By Cristina Rouvalis
When a sales representative for an electricity supply company came to her Greensburg home in 2013 promising lower bills, Ronel Baccus said she would consider it. Although she never signed up, she said the alternative energy supplier switched her service over without her knowledge.
Baccus, 51, suffered sticker shock as her electric bills climbed from $60 to $260 a month. She has asked the Pennsylvania Utility Law Project to help her get a refund for those higher bills, but the case has not been resolved. She eventually was able to go back to her original electricity supplier.
“It was not a good experience,” Baccus said.
Since the restructuring of the industry in Pennsylvania 20 years ago, state residents have had the right to choose their electricity supplier.
The results have been mixed. Some people, like Baccus, have paid significantly more with alternative suppliers. Others have saved money. The majority—two-thirds of Pennsylvania residents—have done nothing and stayed with their default electric company, which also provides the system’s poles and wires.
Before 1997, Pennsylvania electric companies owned power generating plants and distributed that power. But the passage of the Electricity Generation Customer Choice and Competition Act broke the market into power distributors and a host of new suppliers.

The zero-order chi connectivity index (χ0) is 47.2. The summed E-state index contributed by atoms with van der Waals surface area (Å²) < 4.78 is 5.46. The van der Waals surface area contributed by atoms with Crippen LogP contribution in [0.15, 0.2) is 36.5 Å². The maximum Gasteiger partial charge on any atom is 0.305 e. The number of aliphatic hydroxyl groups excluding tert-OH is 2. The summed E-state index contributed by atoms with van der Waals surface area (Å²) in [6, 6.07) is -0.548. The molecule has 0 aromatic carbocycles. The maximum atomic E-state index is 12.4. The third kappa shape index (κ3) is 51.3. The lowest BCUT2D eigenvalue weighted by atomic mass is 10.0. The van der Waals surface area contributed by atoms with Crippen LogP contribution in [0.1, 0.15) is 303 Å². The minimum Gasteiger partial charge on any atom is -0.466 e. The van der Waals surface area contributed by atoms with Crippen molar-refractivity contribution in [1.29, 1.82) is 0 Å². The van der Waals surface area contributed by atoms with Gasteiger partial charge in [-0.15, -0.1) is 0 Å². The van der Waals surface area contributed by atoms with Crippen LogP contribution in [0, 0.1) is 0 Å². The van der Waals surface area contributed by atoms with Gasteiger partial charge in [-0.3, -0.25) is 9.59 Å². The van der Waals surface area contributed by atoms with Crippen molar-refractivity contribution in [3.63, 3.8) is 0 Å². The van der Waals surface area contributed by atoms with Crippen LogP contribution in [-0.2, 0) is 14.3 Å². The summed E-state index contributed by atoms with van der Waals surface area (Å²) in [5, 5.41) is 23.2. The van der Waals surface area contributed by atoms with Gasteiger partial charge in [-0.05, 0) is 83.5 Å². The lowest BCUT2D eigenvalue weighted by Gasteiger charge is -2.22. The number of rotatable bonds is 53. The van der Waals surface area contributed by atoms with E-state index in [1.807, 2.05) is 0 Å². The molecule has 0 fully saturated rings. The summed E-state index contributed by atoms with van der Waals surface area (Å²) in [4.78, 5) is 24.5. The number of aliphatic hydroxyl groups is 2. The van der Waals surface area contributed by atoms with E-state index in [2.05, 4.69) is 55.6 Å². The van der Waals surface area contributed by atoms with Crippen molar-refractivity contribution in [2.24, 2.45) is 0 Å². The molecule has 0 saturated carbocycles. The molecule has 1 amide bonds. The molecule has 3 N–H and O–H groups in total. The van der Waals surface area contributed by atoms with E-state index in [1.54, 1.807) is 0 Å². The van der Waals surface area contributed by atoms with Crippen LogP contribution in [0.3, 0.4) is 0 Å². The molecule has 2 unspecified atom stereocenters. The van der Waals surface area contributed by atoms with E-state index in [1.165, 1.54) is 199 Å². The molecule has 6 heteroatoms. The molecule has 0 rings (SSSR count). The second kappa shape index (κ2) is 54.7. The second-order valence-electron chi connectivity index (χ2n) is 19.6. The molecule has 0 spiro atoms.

“For people who had the time, it gave them the chance to shop for a better deal or gave them the option to use green energy, wind-powered or solar-powered energy,” said Ray Landis, AARP Pennsylvania advocacy manager.
The good and the bad
“That’s the good side of the ledger,” Landis said. “The bad side is that some people have been taken advantage of when some companies pushed variable rates.” Those customers have sometimes been stuck with skyrocketing rates, including during the extreme cold weather of 2014.
Given the risks, Landis said, “We discourage people from choosing variable rates,” which can become more expensive after a cheap introductory rate.
Consumers overall have reaped the benefits of competition, said Sonny Popowsky, a member of the AARP Pennsylvania Executive Council and former consumer advocate of Pennsylvania. The law prompted the major utility companies to sell expensive nuclear power plants and buy electricity in a competitive market.
“Rates are down. You don’t have to shop for electricity to get the benefits of wholesale competition,” he said.
There have also been horror stories about unethical practices in the wide-open market. Some echo the experience of Baccus, who said she was switched without her permission, a process called slamming.
The Public Utility Commission strictly prohibits slamming. It has fined companies and gotten refunds for some consumers, who can file complaints through the PUC’s Utility Consumer Hotline at 800-692-7380. Other power suppliers have been criticized for aggressive marketing and pressuring consumers to switch.
To compare utility rates, go to papowerswitch.com, which allows consumers to sort by parameters such as cost or fixed versus variable rates, or contact the Office of Consumer Advocate at oca.state.pa.us or 800-684-6560.
Cristina Rouvalis is a freelance writer based in Pittsburgh.